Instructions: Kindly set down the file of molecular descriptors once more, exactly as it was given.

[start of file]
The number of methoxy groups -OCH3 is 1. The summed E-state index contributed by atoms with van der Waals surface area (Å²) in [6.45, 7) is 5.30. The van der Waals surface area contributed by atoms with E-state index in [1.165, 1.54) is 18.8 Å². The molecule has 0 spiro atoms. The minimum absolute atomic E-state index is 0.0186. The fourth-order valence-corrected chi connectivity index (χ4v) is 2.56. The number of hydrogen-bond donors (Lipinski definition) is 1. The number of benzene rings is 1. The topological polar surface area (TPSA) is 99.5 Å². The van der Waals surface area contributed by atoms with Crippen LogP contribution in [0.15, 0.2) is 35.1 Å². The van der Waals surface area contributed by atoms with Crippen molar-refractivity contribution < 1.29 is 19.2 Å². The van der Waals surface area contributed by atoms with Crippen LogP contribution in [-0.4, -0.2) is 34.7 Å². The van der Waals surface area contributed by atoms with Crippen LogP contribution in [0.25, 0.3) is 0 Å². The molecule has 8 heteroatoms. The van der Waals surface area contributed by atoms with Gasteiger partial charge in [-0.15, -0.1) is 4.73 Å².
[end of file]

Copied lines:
The number of methoxy groups -OCH3 is 1. The summed E-state index contributed by atoms with van der Waals surface area (Å²) in [6.45, 7) is 5.30. The van der Waals surface area contributed by atoms with E-state index in [1.165, 1.54) is 18.8 Å². The molecule has 0 spiro atoms. The minimum absolute atomic E-state index is 0.0186. The fourth-order valence-corrected chi connectivity index (χ4v) is 2.56. The number of hydrogen-bond donors (Lipinski definition) is 1. The number of benzene rings is 1. The topological polar surface area (TPSA) is 99.5 Å². The van der Waals surface area contributed by atoms with Crippen LogP contribution in [0.15, 0.2) is 35.1 Å². The van der Waals surface area contributed by atoms with Crippen molar-refractivity contribution < 1.29 is 19.2 Å². The van der Waals surface area contributed by atoms with Crippen LogP contribution in [-0.4, -0.2) is 34.7 Å². The van der Waals surface area contributed by atoms with Crippen LogP contribution in [0.25, 0.3) is 0 Å². The molecule has 8 heteroatoms. The van der Waals surface area contributed by atoms with Gasteiger partial charge in [-0.15, -0.1) is 4.73 Å².